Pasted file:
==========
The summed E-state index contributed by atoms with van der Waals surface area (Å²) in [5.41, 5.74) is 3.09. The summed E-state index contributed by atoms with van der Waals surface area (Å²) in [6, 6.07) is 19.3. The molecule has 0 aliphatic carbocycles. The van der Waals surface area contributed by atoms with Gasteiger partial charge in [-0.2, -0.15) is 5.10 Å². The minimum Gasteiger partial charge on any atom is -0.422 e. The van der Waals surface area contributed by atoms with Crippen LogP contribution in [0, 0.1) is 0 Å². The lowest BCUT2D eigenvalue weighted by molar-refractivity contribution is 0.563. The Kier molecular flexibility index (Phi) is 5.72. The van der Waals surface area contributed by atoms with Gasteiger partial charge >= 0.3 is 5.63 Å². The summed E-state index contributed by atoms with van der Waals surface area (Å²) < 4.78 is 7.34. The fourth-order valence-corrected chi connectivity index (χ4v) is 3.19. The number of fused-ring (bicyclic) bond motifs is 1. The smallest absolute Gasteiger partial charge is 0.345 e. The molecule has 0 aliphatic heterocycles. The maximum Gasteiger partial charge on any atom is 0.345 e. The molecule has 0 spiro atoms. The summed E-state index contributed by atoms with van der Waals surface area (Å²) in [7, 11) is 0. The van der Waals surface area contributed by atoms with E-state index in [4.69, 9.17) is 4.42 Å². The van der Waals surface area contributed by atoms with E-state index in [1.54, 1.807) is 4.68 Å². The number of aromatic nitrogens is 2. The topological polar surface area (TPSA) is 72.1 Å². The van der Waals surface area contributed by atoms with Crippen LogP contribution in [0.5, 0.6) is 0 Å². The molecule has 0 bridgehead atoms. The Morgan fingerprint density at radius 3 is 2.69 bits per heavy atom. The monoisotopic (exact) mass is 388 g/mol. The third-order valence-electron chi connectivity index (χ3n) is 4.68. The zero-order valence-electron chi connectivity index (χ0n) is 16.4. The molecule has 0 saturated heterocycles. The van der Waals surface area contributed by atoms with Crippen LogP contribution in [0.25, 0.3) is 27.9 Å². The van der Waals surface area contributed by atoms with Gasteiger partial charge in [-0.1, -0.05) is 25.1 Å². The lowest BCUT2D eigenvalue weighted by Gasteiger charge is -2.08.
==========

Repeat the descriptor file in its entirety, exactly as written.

The summed E-state index contributed by atoms with van der Waals surface area (Å²) in [5.41, 5.74) is 3.09. The summed E-state index contributed by atoms with van der Waals surface area (Å²) in [6, 6.07) is 19.3. The molecule has 0 aliphatic carbocycles. The van der Waals surface area contributed by atoms with Gasteiger partial charge in [-0.2, -0.15) is 5.10 Å². The minimum Gasteiger partial charge on any atom is -0.422 e. The van der Waals surface area contributed by atoms with Crippen LogP contribution in [0, 0.1) is 0 Å². The lowest BCUT2D eigenvalue weighted by molar-refractivity contribution is 0.563. The Kier molecular flexibility index (Phi) is 5.72. The van der Waals surface area contributed by atoms with Gasteiger partial charge >= 0.3 is 5.63 Å². The summed E-state index contributed by atoms with van der Waals surface area (Å²) < 4.78 is 7.34. The fourth-order valence-corrected chi connectivity index (χ4v) is 3.19. The number of fused-ring (bicyclic) bond motifs is 1. The smallest absolute Gasteiger partial charge is 0.345 e. The molecule has 0 aliphatic heterocycles. The maximum Gasteiger partial charge on any atom is 0.345 e. The molecule has 0 spiro atoms. The summed E-state index contributed by atoms with van der Waals surface area (Å²) in [7, 11) is 0. The van der Waals surface area contributed by atoms with E-state index in [4.69, 9.17) is 4.42 Å². The van der Waals surface area contributed by atoms with E-state index in [1.54, 1.807) is 4.68 Å². The number of aromatic nitrogens is 2. The topological polar surface area (TPSA) is 72.1 Å². The van der Waals surface area contributed by atoms with Crippen LogP contribution in [0.5, 0.6) is 0 Å². The molecule has 0 bridgehead atoms. The Morgan fingerprint density at radius 3 is 2.69 bits per heavy atom. The monoisotopic (exact) mass is 388 g/mol. The third-order valence-electron chi connectivity index (χ3n) is 4.68. The zero-order valence-electron chi connectivity index (χ0n) is 16.4. The molecule has 0 saturated heterocycles. The van der Waals surface area contributed by atoms with Crippen LogP contribution in [0.25, 0.3) is 27.9 Å². The van der Waals surface area contributed by atoms with Gasteiger partial charge in [-0.1, -0.05) is 25.1 Å². The lowest BCUT2D eigenvalue weighted by Gasteiger charge is -2.08.